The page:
Part I Ethos, Guns, and Demography In remote mountainous Balkan areas, far away from law and state’s control, wealth and security of a family rest on the number of guns it possesses or better to say on the number of people they are capable of shooting and fighting in general. […]
Author: Vladislav B. SOTIROVIĆ
Kosovo (Serb. Kosovo-Metochia, Alb. Kosova) is a square-shaped province of the Republic of Serbia of 10,877 sq. kilometres that is approximately the size of the USA state of Connecticut. The province is situated in the southern interior of the Balkan Peninsula in South-East Europe.[i] For most of the 20th century-history, […]
Part I Part II Part III France’s Balkan policy of the status quo The fundamental interest of France in the region of South-East Europe was of the economic nature but not fundamentally of the political one. The region was perceived by the French politicians as primarily significant in the following three […]
Part I Part II Italy and the Balkans After the unification of Italy from 1859 to 1866,[i] the Italian administration accepted the foreign policy of the creation of a greater Italian state which should resemble a certain extent on the ancient Roman Empire.[ii] The project of a “New Roman Empire” was […]
The Austro-Hungarian policy of transforming South-East Europe into its own colonial possession allowed Bulgaria, Serbia, Bosnia-Herzegovina, Montenegro, and Romania to have their own Governments, rulers, diplomacy, to use the national languages or to have a fictive autonomy within the Monarchy.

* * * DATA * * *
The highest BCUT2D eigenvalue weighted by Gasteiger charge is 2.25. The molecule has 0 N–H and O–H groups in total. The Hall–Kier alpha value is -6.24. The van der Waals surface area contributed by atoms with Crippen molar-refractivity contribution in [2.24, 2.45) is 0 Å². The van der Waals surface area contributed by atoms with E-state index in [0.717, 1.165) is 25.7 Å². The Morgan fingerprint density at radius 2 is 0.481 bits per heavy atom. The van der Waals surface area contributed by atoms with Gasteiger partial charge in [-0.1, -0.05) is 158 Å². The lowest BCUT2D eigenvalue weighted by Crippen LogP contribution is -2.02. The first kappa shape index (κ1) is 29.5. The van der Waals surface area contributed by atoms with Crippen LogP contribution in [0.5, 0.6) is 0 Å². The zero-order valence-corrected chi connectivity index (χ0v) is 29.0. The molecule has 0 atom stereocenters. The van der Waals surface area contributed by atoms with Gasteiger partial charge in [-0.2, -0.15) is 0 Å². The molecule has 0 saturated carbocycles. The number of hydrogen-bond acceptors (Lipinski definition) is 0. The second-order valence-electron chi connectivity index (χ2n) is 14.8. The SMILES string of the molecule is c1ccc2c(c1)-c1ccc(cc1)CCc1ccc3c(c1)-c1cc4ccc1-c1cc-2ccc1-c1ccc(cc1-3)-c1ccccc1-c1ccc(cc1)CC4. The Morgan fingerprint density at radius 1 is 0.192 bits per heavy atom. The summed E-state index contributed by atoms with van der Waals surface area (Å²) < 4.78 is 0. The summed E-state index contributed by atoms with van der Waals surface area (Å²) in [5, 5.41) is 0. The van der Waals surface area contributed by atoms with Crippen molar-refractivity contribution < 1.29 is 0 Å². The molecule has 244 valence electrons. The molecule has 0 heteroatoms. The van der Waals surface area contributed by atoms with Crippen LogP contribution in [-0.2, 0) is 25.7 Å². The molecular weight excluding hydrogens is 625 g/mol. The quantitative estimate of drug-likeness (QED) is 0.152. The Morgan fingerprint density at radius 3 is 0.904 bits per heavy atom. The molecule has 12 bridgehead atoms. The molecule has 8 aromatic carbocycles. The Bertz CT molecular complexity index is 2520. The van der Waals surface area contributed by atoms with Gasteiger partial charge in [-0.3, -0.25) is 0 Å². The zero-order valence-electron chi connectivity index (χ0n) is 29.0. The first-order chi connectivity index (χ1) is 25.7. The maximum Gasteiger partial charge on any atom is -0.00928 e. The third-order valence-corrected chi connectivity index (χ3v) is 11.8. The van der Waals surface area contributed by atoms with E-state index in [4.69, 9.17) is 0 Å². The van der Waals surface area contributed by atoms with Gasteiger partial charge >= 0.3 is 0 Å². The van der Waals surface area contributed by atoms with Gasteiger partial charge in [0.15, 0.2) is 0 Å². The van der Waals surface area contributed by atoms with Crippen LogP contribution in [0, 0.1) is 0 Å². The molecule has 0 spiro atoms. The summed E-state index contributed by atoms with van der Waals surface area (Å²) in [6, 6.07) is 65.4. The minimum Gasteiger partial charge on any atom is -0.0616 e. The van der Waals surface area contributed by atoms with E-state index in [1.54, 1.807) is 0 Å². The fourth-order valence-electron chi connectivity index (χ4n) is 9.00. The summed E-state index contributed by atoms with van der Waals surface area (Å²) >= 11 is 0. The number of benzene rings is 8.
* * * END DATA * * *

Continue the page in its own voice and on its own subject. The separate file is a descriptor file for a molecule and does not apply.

The principal aim of the German financial-economic Balkan policy was to transform the Ottoman Empire into “its own India” and for that reason Berlin became the chief protagonist of the Balkan status quo policy, helping to “the Bosporus’ sick man” to redeem. Subsequently, Berlin and Vienna aimed to prevent the creation of anti-Ottoman Balkan Alliance under the Russian umbrella.
Part I, Part II, Part III, Part IV Part V The brutal destruction of Yugoslavia (1991‒1995) The brutal destruction of ex-Yugoslav Federal state-system was in a form of the civil wars or, in another word, a chain of violent conflicts from 1991 to 1995. From the spring of 1992, the SFRY already […]
Part I, Part II, Part III, Part IV Tito’s policy in the 1970s of the so-called “encourage and suppress” for the sake to struggle against politically undesirable and threatening ethnic nationalisms especially the Croat and the Serb ones appeared to be incoherent one. In another word, while some ethnic nationalisms and their […]
Part I, Part II, Part III The declining of Yugoslavia (1967‒1981) In the last years of the Cold War (1949−1989), the Socialist Federal Republic of Yugoslavia (the SFRY) was the largest, most developed and ethnoculturally diverse country in the Balkan peninsula (South-East Europe). It was a non-aligned federation comprised […]
Part I Part II Titoslavia: The national questions and interrepublican boundaries After WWII, the official state-sponsored myth, based on notorious lies and forged historical facts, of the anti-fascist combat and the liberation of Yugoslavia by Tito’s Partisans acquired a political life of its own until the 1990s. The official […]
Part I Partitioning of Yugoslavia during WWII (1941−1945) Regardless of the reached agreement on the Croatian ethnopolitical autonomy in Yugoslavia, the (Roman Catholic) Croatian traditional and historical animosity and even a hate against the (Christian Orthodox) Serbs remained extremely strong – a fact which both Adolf Hitler and Benito Mussolini […]
Yugoslavia (the “land of South Slavs”) was a Balkan multi-ethnic state which emerged from the ruins of the Austrian-Hungarian Monarchy (est. 1867) and was officially announced to exist on December 1st, 1918 under the original name of the Kingdom of Serbs, Croats and Slovenes.[i] The name was changed in June […]